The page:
Season 1 logo of Masters of Horror: “Thirteen famous horror movie directors direct a one hour short horror film for the Showtime television network.”
Exploitation or exposition? - sexualized violence in Imprint.
According to Donald Richie, Rashomon is “the most honored of all Japanese films.”
“In Europe and America, my work is limited on the abnormal side of the pendulum – extremely.” Extremely abnormal activities from Miike’s Audition, …
... Visitor Q, …
... Full Metal Yakuza ...
... and Ichi the Killer.
“I have made films that are not so abnormal.” The whimsical feel-good drama The Bird People of China.
The nostalgic action-hero comedy Zebraman.
The philosophical time-travelling samurai action film Izo.
The sweet children’s adventure fantasy The Great Yokai War.
The art-house homoerotic prison drama Big Bang Love, Juvenile A.
The stylish cross-cultural epic Western comedy Sukiyaki Western: Django.
Claims that Japanese “cult” filmmaker Takashi Miike is “misogynistic” are hardly new. Miike’s detractors inevitably rely on his most controversial films — films such as Audition (1999), Ichi the Killer (2001), and Visitor Q (2001) — to justify their claims.[open endnotes in new window] Miike’s defenders, though they might acknowledge the evidence to support such claims, could perhaps remind the detractors that it is still open to debate whether Miike’s “misogyny” is brilliantly exploitative or brilliantly expositive. With Imprint (2005), however, the detractors may have found something at last to silence the defenders. Even Miike’s regular fans seem to have trouble making sense of — let alone defending — this one!
Imprint is an hour-long episode commissioned by U.S. filmmaker Mick Garris for the debut season of his pet project Masters of Horror. Created by Garris, Masters of Horror is a cable television series featuring original short films by some of the world’s leading horror filmmakers: “a ground-breaking, award-winning series that redefined terror” is the official blurb that accompanies the recent release of the series' debut season as a DVD box-set (Anchor Bay 2007, par. 1). In the first season, thirteen films by thirteen “masters” were originally scheduled for broadcast between 28 October 2005 and 27 January 2006 on the U.S. cable network “Showtime.” However, only twelve episodes made it to air in North America. The reason is that the last episode (Miike’s) was withdrawn at the eleventh hour by Showtime on account of the episode’s extreme content.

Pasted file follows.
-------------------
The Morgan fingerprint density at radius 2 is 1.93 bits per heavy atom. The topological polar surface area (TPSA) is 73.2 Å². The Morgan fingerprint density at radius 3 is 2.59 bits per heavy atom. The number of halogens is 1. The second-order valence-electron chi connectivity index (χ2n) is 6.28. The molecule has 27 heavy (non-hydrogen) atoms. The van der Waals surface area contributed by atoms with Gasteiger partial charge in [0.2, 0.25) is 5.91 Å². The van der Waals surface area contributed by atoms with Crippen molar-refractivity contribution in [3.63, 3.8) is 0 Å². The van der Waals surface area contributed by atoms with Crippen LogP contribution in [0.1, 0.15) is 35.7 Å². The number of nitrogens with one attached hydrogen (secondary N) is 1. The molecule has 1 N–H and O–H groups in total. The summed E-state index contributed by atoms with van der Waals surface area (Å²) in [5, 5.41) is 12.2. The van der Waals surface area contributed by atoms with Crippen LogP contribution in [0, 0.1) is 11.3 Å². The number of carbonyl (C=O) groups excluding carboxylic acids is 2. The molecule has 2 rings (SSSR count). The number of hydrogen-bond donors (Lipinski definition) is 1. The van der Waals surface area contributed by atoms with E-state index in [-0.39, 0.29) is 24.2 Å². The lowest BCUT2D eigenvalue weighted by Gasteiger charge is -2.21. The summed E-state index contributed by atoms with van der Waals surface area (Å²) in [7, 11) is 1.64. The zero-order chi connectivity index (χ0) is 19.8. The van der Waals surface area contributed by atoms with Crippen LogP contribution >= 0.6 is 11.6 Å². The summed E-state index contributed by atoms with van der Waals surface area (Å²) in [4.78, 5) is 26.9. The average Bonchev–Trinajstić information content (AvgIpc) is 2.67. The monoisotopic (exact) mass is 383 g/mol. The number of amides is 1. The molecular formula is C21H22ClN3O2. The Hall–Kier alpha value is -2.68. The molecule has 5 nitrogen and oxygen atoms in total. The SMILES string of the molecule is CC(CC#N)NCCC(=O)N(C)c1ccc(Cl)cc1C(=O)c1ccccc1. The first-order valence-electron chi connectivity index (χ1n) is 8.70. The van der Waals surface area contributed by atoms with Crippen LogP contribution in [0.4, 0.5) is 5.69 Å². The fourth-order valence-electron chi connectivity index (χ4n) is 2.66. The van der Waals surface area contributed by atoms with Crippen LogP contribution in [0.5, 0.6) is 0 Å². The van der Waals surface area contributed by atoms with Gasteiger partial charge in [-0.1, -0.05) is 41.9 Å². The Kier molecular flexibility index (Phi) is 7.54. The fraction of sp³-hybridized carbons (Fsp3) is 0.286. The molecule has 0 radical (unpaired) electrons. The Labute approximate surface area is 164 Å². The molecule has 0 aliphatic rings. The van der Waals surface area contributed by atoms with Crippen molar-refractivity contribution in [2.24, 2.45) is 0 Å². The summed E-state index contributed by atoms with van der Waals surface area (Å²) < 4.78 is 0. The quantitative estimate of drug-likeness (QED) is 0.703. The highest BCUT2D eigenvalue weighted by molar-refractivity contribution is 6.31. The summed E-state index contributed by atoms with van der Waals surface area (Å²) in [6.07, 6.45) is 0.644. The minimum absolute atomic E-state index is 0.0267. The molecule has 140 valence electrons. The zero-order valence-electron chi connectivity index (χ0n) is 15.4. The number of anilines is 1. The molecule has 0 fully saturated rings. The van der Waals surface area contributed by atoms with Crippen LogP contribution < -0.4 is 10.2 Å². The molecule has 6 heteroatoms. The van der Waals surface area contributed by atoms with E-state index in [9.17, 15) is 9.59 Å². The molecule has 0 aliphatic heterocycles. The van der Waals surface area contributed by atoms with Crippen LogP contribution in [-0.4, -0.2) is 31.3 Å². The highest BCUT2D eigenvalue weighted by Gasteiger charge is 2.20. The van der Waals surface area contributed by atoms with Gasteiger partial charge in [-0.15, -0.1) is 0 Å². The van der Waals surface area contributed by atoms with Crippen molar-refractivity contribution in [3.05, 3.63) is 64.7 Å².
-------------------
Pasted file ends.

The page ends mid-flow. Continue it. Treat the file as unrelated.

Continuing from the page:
On paper, Imprint looks innocent enough. Some time in the late nineteenth century, an U.S. journalist travels to Japan in search of a Japanese woman he has loved and lost. His quest takes him to a seedy brothel located on a remote island, where he encounters a disfigured prostitute, who claims to know the woman he is seeking. On being told that his lover is dead, the U.S. traveler demands to know how she died. The disfigured prostitute then tells the American several versions of the “truth” about the events leading to his lover’s death. But there is a sting in the tale: a lavishly staged, five-minute, all-female torture sequence in which a half-naked, gagged and bound Japanese actress is shown being singed with burning incense at her armpits and having knitting needles inserted into her fingernails and gums. Various spectacles of grotesquerie and exoticism dominate other parts of the film. Grim realities of rural poverty are overlaid by a colorful parade of outlandish costumes. Moments of reflective beauty are set against graphic images of domestic violence, pedophilia, abortion, murder, putrid corpses and bloody fetuses. Not inaccurately, one critic has summed up the whole effect as an “infernal variation on Memoirs of a Geisha” (Kehr par. 8).